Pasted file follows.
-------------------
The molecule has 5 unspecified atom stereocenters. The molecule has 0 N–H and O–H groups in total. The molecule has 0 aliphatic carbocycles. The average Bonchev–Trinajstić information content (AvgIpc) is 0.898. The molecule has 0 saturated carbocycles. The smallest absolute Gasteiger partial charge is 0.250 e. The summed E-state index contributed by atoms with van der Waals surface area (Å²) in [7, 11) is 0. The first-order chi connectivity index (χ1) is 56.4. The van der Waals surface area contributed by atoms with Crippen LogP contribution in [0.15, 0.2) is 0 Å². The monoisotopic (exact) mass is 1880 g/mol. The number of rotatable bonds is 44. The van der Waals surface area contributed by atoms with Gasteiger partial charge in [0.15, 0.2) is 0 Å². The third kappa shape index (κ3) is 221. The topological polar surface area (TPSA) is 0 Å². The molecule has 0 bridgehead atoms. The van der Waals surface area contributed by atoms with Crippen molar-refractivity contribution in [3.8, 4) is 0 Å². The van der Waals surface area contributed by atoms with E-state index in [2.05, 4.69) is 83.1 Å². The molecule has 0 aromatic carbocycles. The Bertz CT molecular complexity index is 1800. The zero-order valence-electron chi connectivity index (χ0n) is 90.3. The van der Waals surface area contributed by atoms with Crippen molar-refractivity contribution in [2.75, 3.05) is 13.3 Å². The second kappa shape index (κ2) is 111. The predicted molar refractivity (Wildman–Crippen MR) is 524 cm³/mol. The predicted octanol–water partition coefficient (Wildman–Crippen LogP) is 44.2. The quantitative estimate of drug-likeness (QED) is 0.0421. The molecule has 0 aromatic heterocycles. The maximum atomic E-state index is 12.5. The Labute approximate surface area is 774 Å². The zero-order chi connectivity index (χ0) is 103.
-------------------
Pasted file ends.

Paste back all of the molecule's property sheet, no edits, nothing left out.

The molecule has 5 unspecified atom stereocenters. The molecule has 0 N–H and O–H groups in total. The molecule has 0 aliphatic carbocycles. The average Bonchev–Trinajstić information content (AvgIpc) is 0.898. The molecule has 0 saturated carbocycles. The smallest absolute Gasteiger partial charge is 0.250 e. The summed E-state index contributed by atoms with van der Waals surface area (Å²) in [7, 11) is 0. The first-order chi connectivity index (χ1) is 56.4. The van der Waals surface area contributed by atoms with Crippen LogP contribution in [0.15, 0.2) is 0 Å². The monoisotopic (exact) mass is 1880 g/mol. The number of rotatable bonds is 44. The van der Waals surface area contributed by atoms with Gasteiger partial charge in [0.15, 0.2) is 0 Å². The third kappa shape index (κ3) is 221. The topological polar surface area (TPSA) is 0 Å². The molecule has 0 bridgehead atoms. The van der Waals surface area contributed by atoms with Crippen molar-refractivity contribution in [3.8, 4) is 0 Å². The van der Waals surface area contributed by atoms with E-state index in [2.05, 4.69) is 83.1 Å². The molecule has 0 aromatic carbocycles. The Bertz CT molecular complexity index is 1800. The zero-order valence-electron chi connectivity index (χ0n) is 90.3. The van der Waals surface area contributed by atoms with Crippen molar-refractivity contribution in [2.75, 3.05) is 13.3 Å². The second kappa shape index (κ2) is 111. The predicted molar refractivity (Wildman–Crippen MR) is 524 cm³/mol. The predicted octanol–water partition coefficient (Wildman–Crippen LogP) is 44.2. The quantitative estimate of drug-likeness (QED) is 0.0421. The molecule has 0 aromatic heterocycles. The maximum atomic E-state index is 12.5. The Labute approximate surface area is 774 Å². The zero-order chi connectivity index (χ0) is 103.